WOBURN -The aldermen united last night behind the selection of Ward 7's Lindsay Higgins to succeed City Council President Alderman Michael Anderson.
Toward's the tail-end of last night's virtual meeting, which was broadcast live through both Woburn Public Media Center and Internet-based conferencing service Zoom, Anderson announced he was relinquishing the chairman's gavel in order to assure a continuity of leadership as he prepares for a judicial assignment on the state's Family and Probate Court.
The Ward 4 alderman, further explaining he was likely to formally resign from the council in the coming days, then hand-picked his successor in nominating Higgins for the council presidency. No other nominations were declared by fellow councilors, who unanimously and without debate sanctioned Higgins' candidacy.
"I just want to thank my fellow City Council members for their vote of confidence in me. I know I have some pretty big shoes to fill," later commented Higgins, after she was immediately sworn into the leadership role by City Clerk William Campbell. "I hope to serve my colleagues just as well as the residents of Woburn."
During a meeting last week, the state's nine-member Governor's Council unanimously sanctioned Mass. Governor Charles Baker's nomination of Anderson to fill an associate justice vacancy on the state's Family and Probate Court.
With his judgeship being confirmed, Anderson had made clear his resignation from the council was imminent — though the selection of a new president was not listed as an official item on last night's meeting agenda.
According to Anderson, given some of the challenges facing the city with the COVID-19 crisis, he felt it was irresponsible to tender his resignation in the coming days and thereby leave the presidency unfilled.
By instead relinquishing the chairman's gavel immediately, the former City Council president not only ensured a smoother transition, as he also got to play a direct part in the selection of his successor.
"Before we adjourn, I want to make a couple of notes before the next meeting. It's more than likely I'll be stepping down. I'd like to thank everyone on the City Council and prior members that I've sat with. It's been a wonderful and great experience," he said.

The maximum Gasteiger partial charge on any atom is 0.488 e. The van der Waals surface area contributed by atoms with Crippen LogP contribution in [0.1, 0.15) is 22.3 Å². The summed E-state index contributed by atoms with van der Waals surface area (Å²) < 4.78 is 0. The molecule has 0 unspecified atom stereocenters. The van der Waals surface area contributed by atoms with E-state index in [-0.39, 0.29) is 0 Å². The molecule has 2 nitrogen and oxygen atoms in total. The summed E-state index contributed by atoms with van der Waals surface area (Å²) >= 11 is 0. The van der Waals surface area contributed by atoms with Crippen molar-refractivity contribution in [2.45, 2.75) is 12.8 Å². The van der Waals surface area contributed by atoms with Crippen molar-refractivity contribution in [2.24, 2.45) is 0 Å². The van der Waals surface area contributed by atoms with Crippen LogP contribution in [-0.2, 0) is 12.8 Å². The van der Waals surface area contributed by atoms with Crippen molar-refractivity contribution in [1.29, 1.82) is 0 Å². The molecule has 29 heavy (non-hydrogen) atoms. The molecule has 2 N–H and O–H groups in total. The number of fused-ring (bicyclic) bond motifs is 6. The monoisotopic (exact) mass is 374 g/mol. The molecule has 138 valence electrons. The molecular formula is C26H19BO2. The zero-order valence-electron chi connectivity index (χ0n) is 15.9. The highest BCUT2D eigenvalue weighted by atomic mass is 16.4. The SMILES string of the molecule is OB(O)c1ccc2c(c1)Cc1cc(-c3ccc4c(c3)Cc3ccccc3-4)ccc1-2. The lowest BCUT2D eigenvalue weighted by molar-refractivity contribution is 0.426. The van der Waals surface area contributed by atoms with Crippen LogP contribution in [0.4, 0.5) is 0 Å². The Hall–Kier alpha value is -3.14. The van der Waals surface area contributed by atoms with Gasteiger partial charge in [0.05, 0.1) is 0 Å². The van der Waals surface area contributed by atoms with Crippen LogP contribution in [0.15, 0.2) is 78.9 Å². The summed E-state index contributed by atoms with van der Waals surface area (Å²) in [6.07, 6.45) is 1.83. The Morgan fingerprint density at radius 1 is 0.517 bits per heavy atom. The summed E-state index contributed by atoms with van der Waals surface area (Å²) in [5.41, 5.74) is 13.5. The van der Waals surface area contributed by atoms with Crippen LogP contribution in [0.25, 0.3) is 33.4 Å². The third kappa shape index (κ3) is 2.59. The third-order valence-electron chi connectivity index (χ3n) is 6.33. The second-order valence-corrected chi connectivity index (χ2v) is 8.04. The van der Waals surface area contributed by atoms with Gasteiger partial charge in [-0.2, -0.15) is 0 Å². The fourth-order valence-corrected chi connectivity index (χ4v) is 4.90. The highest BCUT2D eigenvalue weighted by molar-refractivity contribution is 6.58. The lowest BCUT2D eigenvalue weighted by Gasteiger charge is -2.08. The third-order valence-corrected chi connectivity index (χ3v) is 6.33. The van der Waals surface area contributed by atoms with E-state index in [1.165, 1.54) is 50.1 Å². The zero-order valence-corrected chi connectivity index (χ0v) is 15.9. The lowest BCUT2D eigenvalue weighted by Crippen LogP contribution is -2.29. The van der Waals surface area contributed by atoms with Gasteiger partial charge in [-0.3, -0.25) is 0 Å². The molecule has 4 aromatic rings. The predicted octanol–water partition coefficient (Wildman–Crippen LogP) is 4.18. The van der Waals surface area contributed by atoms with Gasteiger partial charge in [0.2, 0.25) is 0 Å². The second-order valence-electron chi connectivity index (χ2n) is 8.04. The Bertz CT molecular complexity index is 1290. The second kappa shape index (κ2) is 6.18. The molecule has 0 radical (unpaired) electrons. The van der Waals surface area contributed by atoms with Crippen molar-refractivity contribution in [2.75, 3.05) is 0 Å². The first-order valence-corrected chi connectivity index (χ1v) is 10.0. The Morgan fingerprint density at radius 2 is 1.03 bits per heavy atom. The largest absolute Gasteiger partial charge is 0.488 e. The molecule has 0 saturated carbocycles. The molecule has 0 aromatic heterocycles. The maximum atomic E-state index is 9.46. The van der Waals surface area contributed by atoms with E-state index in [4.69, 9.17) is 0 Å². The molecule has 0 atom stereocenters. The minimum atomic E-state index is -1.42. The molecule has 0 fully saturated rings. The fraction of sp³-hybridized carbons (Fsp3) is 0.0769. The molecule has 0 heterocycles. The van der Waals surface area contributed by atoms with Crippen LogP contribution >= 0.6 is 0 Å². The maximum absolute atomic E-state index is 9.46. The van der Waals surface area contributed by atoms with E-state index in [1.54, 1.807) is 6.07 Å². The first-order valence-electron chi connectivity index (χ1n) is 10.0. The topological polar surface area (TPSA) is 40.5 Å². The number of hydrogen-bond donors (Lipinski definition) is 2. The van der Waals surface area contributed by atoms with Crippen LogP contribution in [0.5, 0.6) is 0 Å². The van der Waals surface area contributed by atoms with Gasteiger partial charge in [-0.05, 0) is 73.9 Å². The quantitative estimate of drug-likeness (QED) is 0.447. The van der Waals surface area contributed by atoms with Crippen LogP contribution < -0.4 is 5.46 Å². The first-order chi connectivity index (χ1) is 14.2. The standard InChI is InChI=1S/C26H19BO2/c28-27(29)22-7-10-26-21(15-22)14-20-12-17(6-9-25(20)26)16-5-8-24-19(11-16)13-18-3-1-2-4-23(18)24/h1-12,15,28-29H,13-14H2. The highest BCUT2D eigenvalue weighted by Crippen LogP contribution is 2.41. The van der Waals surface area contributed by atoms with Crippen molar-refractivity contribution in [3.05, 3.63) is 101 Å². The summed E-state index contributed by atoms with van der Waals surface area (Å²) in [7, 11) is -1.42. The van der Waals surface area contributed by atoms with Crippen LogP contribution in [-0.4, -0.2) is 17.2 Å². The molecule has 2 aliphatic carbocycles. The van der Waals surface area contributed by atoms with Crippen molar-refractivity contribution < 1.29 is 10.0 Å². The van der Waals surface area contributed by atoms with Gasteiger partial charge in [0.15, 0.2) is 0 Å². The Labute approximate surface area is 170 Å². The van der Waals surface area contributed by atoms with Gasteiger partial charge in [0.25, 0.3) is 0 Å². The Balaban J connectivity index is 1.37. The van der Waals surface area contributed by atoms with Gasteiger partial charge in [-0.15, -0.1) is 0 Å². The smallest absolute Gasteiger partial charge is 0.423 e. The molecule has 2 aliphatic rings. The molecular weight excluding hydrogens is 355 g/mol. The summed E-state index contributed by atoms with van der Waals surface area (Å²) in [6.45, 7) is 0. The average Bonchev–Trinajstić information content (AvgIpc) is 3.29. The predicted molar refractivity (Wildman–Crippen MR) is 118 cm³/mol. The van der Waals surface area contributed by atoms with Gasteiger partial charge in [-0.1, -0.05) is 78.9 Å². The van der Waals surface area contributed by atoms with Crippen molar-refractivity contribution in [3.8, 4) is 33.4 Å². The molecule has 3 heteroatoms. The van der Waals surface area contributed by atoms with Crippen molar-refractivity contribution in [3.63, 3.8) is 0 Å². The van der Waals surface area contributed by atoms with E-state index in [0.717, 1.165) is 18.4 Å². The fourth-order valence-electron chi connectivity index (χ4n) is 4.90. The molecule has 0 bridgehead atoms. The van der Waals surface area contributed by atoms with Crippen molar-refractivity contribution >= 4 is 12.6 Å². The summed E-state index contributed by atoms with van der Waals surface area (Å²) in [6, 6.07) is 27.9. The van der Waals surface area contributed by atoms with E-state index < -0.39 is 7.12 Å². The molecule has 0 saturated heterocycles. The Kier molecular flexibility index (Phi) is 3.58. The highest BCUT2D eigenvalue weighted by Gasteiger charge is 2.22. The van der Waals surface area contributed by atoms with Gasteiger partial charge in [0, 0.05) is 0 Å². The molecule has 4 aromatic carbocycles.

"It would inappropriate for there not to be a president in place, so I will step down as president right now. When that occurs, per our charter, a senior member will step in as the president pro tempore," the Ward 4 alderman explained. "I would also like to make a motion to name Alderman Lindsay Higgins as our next president."
With Ward 2 Alderman Richard Gately refusing the pro tempore position despite being the council's elder statesman, Ward 5's Darlene Mercer-Bruen, the second most tenured member, took on that temporary role.
Following the elevation of Higgins to the presidency, an elated Mercer-Bruen noted the broad support for the West Side official's nomination.
"It's a unanimous vote. Congratulations Lindsay," said the East Woburn alderman.
As council president, Higgins will earn an extra $2,000 stipend above the $10,000 compensation provided to council members each year. She will also decide upon members' council subcommittee assignments.
Representing the West Side, Higgins was first elected to office back in 2015, when she was chosen by voters to fill the council seat long held by Ward 7 Alderman Raymond Drapeau. A WMHS alumnus, the Russell Street resident is employed as a corporate tax attorney.